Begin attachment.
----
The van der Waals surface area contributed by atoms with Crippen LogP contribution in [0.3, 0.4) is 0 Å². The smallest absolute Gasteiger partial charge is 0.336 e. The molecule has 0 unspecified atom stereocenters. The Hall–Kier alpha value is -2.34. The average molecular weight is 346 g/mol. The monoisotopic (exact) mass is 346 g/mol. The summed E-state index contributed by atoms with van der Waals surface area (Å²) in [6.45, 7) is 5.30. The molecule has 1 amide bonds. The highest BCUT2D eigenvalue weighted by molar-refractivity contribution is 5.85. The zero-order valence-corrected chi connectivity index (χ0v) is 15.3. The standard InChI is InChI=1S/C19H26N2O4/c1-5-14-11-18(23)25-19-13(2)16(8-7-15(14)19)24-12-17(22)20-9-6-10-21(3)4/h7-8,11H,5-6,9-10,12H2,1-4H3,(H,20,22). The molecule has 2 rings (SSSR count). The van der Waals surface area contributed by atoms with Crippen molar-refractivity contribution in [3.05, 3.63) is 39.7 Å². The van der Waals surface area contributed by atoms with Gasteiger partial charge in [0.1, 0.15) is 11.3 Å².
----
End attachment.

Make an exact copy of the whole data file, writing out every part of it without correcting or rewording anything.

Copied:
The van der Waals surface area contributed by atoms with Crippen LogP contribution in [0.3, 0.4) is 0 Å². The smallest absolute Gasteiger partial charge is 0.336 e. The molecule has 0 unspecified atom stereocenters. The Hall–Kier alpha value is -2.34. The average molecular weight is 346 g/mol. The monoisotopic (exact) mass is 346 g/mol. The summed E-state index contributed by atoms with van der Waals surface area (Å²) in [6.45, 7) is 5.30. The molecule has 1 amide bonds. The highest BCUT2D eigenvalue weighted by molar-refractivity contribution is 5.85. The zero-order valence-corrected chi connectivity index (χ0v) is 15.3. The standard InChI is InChI=1S/C19H26N2O4/c1-5-14-11-18(23)25-19-13(2)16(8-7-15(14)19)24-12-17(22)20-9-6-10-21(3)4/h7-8,11H,5-6,9-10,12H2,1-4H3,(H,20,22). The molecule has 2 rings (SSSR count). The van der Waals surface area contributed by atoms with Crippen molar-refractivity contribution in [3.05, 3.63) is 39.7 Å². The van der Waals surface area contributed by atoms with Gasteiger partial charge in [0.1, 0.15) is 11.3 Å².